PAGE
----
When I last left you following my latest post about the forthcoming destruction of the Pacific Northwest thanks to the Cascadia subduction zone (check out that article here), I promised to come back and talk about the implications such a disaster could cause. But before we jump into that, let me sum up what we’ve discussed thus far:

    • Cascadia subduction zone - Japan tsunami 2011 Japan tsunami, 2011 - Australian Geographic

      The Cascadia subduction zone is 72 years overdue for a super-massive earthquake, bigger even than what the San Andreas Fault could dish out.

    • FEMA asserts that everything west of the I-5 will be destroyed from Northern California up into British Columbia.
    • A monstrous tsunami will come about 15-30 minutes after the earth stops rumbling.
    • Devastation

    Now that you’re caught up, let’s talk implications.

    Cascadia subduction zone - Hurricane Sandy Power Poles Hurricane Sandy left millions without power

    As reported in the New Yorker article, if this quake were to happen, “the I-5 corridor…will take between one and three months after the earthquake to restore electricity, a month to a year to restore drinking water and sewer service,” and the list goes on. Not taking into consideration the amount of time it would take to rebuild the major infrastructure, it will require an estimated 18 months for health care facilities to come back online. During that year and a half, you’ll want to be prepared to take care of yourself and your loved ones, because emergency services are going to be reserved for the worst-case patients.

    But that’s just around the I-5. Towards the coast, things will be even worse. With a one to three year wait for drinking water and sewage systems to be back in action, you will definitely want a few alternate sources of water. In this case, water filters and desalinators would be a great option, as they are portable and can supply you with clean drinking water even if you have to evacuate your home (which you more than likely will).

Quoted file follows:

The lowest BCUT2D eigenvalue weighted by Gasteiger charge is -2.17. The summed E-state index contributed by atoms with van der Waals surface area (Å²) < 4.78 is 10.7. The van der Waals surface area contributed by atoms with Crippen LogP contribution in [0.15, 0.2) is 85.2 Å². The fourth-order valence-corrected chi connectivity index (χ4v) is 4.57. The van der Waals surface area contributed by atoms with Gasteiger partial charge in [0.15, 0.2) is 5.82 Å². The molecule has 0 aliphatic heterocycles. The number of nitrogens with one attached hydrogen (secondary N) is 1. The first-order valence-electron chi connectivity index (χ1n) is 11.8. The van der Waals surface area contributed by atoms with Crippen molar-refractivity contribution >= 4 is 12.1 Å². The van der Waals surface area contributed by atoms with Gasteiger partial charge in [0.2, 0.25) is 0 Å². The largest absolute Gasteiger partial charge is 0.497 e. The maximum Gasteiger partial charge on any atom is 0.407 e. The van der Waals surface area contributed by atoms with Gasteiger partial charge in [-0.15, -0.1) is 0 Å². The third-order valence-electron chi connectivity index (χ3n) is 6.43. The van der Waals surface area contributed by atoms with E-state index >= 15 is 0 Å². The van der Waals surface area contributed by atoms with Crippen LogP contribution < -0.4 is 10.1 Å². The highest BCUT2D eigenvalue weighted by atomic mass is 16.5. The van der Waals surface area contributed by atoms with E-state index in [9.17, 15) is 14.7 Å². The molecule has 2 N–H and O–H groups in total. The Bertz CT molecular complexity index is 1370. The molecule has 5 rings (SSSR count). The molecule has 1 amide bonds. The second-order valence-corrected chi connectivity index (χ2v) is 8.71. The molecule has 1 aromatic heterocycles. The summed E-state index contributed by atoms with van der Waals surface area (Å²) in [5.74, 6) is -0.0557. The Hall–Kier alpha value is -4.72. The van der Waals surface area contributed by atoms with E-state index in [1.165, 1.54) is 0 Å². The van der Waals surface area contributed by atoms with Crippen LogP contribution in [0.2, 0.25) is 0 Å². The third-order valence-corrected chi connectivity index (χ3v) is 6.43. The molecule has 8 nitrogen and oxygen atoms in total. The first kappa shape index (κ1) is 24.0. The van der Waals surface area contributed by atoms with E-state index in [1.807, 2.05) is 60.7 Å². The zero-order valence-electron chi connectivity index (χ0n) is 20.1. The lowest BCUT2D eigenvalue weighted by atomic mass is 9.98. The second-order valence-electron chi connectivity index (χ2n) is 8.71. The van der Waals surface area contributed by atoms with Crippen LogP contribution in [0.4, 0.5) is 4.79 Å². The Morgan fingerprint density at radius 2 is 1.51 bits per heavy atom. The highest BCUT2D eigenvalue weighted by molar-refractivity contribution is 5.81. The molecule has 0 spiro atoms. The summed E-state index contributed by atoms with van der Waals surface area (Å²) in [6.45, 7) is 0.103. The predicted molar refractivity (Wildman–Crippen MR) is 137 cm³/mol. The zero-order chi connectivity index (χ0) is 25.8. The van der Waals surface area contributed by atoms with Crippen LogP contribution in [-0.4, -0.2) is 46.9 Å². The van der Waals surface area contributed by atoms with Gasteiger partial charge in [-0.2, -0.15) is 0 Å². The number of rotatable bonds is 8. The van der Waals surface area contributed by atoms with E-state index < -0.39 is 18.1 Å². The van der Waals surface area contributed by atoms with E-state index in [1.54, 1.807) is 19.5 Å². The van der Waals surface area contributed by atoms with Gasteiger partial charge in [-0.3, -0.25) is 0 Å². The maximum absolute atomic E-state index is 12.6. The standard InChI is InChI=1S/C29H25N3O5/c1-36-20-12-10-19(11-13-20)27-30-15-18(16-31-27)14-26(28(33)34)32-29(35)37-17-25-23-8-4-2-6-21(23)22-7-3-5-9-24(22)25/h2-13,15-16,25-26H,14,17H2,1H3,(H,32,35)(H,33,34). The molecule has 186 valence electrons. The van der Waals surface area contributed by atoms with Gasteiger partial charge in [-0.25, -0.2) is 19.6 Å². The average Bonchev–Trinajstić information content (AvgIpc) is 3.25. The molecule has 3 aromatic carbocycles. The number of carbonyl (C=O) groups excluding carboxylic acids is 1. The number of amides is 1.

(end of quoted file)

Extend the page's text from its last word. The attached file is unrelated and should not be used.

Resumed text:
But the setbacks don’t stop there. With that much damage, FEMA expects that U.S. taxpayers will have to cover at least 75% of the damage. They wouldn’t be surprised if taxpayers even had to pay 100% of disaster recovery. Because of this and other massive expenses, “the economy of the Pacific Northwest will collapse.” Even if you live in the worst-hit location, having an emergency food storage will help see you through a season where you may not have any income for quite some time.

    I’ll be honest, the New Yorker article referenced here and in my last post was pretty disheartening. The author went into great detail as to the nature of this disaster, the history of the Cascadia subduction zone, and how the adjacent regions would be effected. It was a well-researched piece of writing, however, and it most certainly stirred the pot. But did it achieve its purpose?

    You betcha.